3.1 Coast Protection Legislation in Scotland

3.1.1 Introduction

A broad range of legislation governs the approval and implementation of coast protection works - that is schemes intended to manage or prevent coastal erosion - and filely all works outlined in this guide will require certain consents or licences before they can be implemented. The nature of the consents required depends largely upon the precise location of the works relative to high and low water marks, the type and scale of the works and the nature conservation interest of the area concerned.

Table 3.1 provides a detailed breakdown of the consents and approvals typically required of coast protection schemes in Scotland. It should be noted that in the exceptional case of listed buildings or scheduled ancient monuments being affected by the works under consideration, other, additional consents may also need to be sought.

3.1.2 Summary of Legislation

The Coast Protection Act 1949 (part I) empowers Local Authorities with coastlines (termed ‘Coast Protection Authorities’ in the Act) to carry out coast protection work inside and outside their area as necessary, subject to the approval of the Scottish Executive1. Capital works may, if approved, be eligible for grant aid from the Executive, ranging from 20-80% of eligible costs, depending upon the Authority concerned. Proposed schemes, other than maintenance or emergency operations, must be advertised by the Coast Protection Authority and notice of the works served upon a number of bodies, including SNH and the Scottish Environment Protection Agency (SEPA).

The powers given to the Coast Protection Authorities under the Act are permissive, i.e. Authorities are not obliged to protect eroding coastlines. Instead responsibility for management and prevention of erosion rests with the landowner of the site concerned. Schemes proposed by landowners require the consent of the Coast Protection Authority and are not eligible for grant under the Act. Road, rail and harbour authorities, and certain other bodies with special powers, are exempt from the requirement to gain such consent but must instead give notice to the Coast Protection Authority of any works they propose to carry out.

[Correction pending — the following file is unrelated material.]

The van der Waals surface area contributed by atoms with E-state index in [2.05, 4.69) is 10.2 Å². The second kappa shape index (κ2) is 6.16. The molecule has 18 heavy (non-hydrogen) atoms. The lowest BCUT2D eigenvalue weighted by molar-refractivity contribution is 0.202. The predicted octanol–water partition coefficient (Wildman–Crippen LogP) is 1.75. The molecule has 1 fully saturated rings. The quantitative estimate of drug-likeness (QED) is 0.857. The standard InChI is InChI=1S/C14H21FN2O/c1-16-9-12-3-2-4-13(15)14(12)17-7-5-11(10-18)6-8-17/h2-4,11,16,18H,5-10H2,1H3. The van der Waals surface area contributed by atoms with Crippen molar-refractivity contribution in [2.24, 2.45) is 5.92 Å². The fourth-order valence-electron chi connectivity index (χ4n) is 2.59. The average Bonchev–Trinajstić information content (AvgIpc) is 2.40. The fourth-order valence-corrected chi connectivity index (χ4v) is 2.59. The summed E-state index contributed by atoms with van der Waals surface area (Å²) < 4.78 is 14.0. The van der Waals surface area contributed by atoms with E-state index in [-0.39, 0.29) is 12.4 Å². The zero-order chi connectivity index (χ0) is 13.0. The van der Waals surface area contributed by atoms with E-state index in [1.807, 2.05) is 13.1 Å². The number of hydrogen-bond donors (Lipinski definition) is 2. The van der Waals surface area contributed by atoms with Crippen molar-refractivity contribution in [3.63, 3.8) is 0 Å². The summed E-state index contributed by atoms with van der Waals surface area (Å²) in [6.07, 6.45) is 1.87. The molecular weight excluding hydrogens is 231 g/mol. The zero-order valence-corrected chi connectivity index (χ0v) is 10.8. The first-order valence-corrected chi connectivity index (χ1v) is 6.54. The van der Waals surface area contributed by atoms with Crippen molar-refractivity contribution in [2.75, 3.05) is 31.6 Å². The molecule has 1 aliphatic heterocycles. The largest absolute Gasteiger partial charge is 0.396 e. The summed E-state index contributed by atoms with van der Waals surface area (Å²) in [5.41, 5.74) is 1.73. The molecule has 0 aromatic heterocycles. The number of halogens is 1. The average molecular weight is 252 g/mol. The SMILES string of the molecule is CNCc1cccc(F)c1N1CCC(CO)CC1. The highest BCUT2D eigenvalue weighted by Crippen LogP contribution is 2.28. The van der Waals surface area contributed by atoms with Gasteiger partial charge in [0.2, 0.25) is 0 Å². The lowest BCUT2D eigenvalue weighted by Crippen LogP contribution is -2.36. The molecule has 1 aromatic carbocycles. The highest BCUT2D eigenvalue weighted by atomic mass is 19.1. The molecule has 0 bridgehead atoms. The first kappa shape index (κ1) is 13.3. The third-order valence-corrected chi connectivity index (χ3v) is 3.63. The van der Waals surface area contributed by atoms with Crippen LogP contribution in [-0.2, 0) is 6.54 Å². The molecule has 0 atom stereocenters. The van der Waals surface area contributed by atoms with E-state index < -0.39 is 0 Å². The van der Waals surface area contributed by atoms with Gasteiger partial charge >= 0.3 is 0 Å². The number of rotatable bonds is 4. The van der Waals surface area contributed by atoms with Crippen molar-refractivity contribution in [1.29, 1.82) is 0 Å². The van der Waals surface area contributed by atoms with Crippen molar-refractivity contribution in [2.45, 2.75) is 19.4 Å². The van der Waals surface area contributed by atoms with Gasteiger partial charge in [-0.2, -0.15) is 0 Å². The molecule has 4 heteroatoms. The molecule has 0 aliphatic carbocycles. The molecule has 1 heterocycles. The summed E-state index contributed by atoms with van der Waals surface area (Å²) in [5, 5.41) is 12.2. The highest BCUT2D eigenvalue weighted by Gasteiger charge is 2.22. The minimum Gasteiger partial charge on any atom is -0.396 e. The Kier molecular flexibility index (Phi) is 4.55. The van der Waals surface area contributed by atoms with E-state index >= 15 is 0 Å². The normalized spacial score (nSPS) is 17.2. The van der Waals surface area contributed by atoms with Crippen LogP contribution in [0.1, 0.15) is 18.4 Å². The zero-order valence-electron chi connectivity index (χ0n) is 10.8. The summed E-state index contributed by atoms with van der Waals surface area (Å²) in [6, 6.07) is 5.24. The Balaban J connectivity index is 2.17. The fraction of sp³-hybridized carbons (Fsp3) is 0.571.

Further to these requirements, because coast protection works below MHWS might, in theory, affect or interfere with marine transport or navigation, consent is also required for these under part II of the Act from the Scottish Executive Transport Division2.

The Food and Environment Protection Act 1985 (FEPA) regulates activities involving construction or deposition of materials upon the seabed. Under FEPA, all operations, including coast protection works, entailing movement of beach sediment or the erection of structures below HWMOST require a licence, in this case from the Scottish Executive Marine Laboratories3.

Depending upon the nature and scale of the works, most coast protection schemes proposed by individuals or Local Authorities also require planning permission under the Town and Country Planning (Scotland) Act 1997 (TCPSA), assuming they extend above LWMOST. For major schemes this is the case even where it is the Local Authority itself which proposes the works.

Naturally, the permission of the landowner will need to be sought prior to commencement of works. For foreshore and seabed below HWMOST this will typically be the Crown Estate. Local Authorities retain the power, under the Coast Protection Act, to carry out works even where landowner permission is not given. Such schemes, however, require Ministerial approval following consideration of any objections which the landowner may have.

  1. Scottish Executive (Rural Affairs Department), Environment Group, Victoria Quay, Edinburgh. EH6 6QQ.
  2. Scottish Executive (Development Department), Transport Division 4, Victoria Quay, Edinburgh. EH6 6QQ.
  3. Scottish Executive (Rural Affairs Department), Marine Laboratories, PO Box 101, Aberdeen.